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loukycpa
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Re: The bubble that wasn't?

Post by loukycpa »

1996 was my first year investing in the stock market. That year the earnings for the S&P 500 was about 60 and the index was at 600. 2019 earnings of 148 and the index was around 3300. 2021 projected earnings of 200 and the index is around 4400.

The earnings growth (4%ish) has driven some of the returns I have received. The dividends paid out (2%ish and those grew too over time) is another component. I expect both to continue to grow over time at a pace somewhere close to GDP growth. The earnings and dividends have bounced around a lot, dipping especially during the 2000-2002 and 2008-2009 recessions. But the general trend over the long term has always been growth.

There is yet another piece of my return (3%ish). The index value has grown faster than the earnings and the dividends. This is the other part of my returns and it has been substantial. Can this continue? If anyone knows the answer please share - I need to know! :wink:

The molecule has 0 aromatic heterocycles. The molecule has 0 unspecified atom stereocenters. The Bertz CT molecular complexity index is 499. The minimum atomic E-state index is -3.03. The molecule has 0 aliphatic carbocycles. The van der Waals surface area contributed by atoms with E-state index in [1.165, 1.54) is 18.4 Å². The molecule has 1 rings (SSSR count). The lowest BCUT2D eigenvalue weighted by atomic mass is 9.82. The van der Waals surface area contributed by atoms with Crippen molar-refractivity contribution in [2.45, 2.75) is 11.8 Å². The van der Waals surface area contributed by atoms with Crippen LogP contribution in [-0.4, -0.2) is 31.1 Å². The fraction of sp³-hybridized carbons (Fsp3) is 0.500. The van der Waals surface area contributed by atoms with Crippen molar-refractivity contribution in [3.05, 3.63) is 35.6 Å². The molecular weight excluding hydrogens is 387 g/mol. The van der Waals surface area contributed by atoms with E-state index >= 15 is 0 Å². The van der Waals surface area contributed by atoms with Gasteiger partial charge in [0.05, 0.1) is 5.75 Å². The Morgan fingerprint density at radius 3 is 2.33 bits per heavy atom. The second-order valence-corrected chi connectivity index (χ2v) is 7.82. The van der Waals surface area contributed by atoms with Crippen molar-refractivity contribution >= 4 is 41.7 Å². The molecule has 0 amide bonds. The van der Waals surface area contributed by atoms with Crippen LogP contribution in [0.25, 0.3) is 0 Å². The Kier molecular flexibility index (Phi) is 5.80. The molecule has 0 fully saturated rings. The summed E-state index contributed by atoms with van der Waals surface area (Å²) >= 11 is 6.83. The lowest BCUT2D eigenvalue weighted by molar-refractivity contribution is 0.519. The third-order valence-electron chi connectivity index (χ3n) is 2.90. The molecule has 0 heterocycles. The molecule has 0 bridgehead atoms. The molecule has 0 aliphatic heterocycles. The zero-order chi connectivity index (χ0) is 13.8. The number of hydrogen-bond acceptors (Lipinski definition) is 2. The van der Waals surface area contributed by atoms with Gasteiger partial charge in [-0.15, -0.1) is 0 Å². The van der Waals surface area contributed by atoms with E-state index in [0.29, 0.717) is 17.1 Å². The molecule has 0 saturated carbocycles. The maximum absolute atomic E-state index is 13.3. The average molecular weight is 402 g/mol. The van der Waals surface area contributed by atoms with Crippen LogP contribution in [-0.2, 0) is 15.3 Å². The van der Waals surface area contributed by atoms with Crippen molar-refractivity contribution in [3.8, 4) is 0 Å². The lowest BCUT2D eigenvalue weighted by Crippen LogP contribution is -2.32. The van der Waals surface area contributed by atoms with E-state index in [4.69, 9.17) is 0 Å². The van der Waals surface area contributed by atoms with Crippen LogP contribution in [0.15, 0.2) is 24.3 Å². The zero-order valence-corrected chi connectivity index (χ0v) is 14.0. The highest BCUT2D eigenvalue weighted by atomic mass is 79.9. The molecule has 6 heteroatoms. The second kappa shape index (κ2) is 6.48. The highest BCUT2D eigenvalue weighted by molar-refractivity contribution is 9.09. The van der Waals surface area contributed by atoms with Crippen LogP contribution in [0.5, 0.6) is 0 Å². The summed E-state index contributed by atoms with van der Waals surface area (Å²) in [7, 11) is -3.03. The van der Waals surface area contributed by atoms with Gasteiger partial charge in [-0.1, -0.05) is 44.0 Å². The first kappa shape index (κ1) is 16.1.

RudyS
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Re: The bubble that wasn't?

Post by RudyS »

BolderBoy wrote: Thu Oct 07, 2021 6:20 pm
scot wrote: Thu Oct 07, 2021 4:08 pmDry powder ready folks etc.
By "dry powder" do you mean keeping cash available so you can time the market?

Being less than 100% invested in the market all the time isn't strongly recommended.

... since you are new to the "game".
How about folks in the "distribution" phase? They should have a sufficient allocation in "stable" funds to avoid having to sell stocks at or near a bottom to fund withdrawals.
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Re: The bubble that wasn't?

Post by firebirdparts »

scot wrote: Thu Oct 07, 2021 4:08 pm So my question for the veterans is, can you provide insight to some bubbles that weren't actual bubbles and the market kept on trucking its 7% average?